Fantastic Tips to Easily Train Your Best Virtual Personal Assistants Now

These days, productivity does not only mean that you have done a lot of tasks within a working day, it means that you have delegated your tasks. In order to achieve this, you may choose to hire a virtual personal assistant to help accomplish more for your business. This will help you acquire more time for yourself and your loved ones.

Just the mere thought of doing everything by yourself may already be overwhelming, especially when you take into account not all tasks laid out before you are those that you really look forward to in the first place. This is where the wonder of training your VA enters the picture. If done right, you get to do the work that you enjoy while your virtual assistant completes tasks that they are really good at which may also be those that you do not particularly like to do. It’s a win-win situation, to say the least!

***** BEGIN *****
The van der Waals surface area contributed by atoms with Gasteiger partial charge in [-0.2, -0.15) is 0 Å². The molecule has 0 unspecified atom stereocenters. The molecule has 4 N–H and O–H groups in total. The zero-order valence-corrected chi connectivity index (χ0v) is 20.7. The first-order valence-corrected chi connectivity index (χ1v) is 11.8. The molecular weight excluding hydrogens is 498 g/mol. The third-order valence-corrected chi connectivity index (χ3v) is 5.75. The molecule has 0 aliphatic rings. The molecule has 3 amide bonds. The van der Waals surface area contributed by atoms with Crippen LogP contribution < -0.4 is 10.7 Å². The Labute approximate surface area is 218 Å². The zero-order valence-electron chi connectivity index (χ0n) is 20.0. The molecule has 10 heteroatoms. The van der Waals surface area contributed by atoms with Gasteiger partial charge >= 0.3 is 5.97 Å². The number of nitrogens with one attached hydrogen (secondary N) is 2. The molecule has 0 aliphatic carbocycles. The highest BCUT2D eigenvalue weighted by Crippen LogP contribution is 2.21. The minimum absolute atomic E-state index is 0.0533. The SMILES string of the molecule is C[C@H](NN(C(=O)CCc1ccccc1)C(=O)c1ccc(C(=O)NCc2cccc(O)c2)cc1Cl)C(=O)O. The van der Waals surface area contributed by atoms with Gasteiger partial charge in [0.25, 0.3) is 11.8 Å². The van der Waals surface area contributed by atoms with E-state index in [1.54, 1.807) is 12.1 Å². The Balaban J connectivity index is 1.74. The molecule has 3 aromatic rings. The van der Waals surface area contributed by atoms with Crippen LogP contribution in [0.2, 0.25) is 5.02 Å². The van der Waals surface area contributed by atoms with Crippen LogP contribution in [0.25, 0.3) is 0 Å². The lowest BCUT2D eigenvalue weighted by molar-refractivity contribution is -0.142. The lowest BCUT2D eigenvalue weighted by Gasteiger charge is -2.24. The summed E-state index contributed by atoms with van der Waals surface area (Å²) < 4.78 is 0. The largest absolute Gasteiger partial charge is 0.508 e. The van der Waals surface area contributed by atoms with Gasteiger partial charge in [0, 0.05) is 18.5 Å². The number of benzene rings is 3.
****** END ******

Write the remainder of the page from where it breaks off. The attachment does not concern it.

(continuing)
Establish Company Rules and SOPs

If you plan to train a team of VAs in the future, you should have everything in writing! Actually, you may want to prepare a training manual even before you hire your first VA. While it is more convenient to let everything go and just conduct video and audio chat training sessions, everything is more concrete when properly documented in writing.

This is also beneficial especially if your VA is a visual learner. The best part is, you will not have to design a manual over again if you need to hire more VAs in the future. All you have to do is update your information as needed. In case writing manuals is not your thing (hint: you can delegate this task), you may go for audio and/or video manuals as well. This is especially important if you are about to assign voice-related tasks.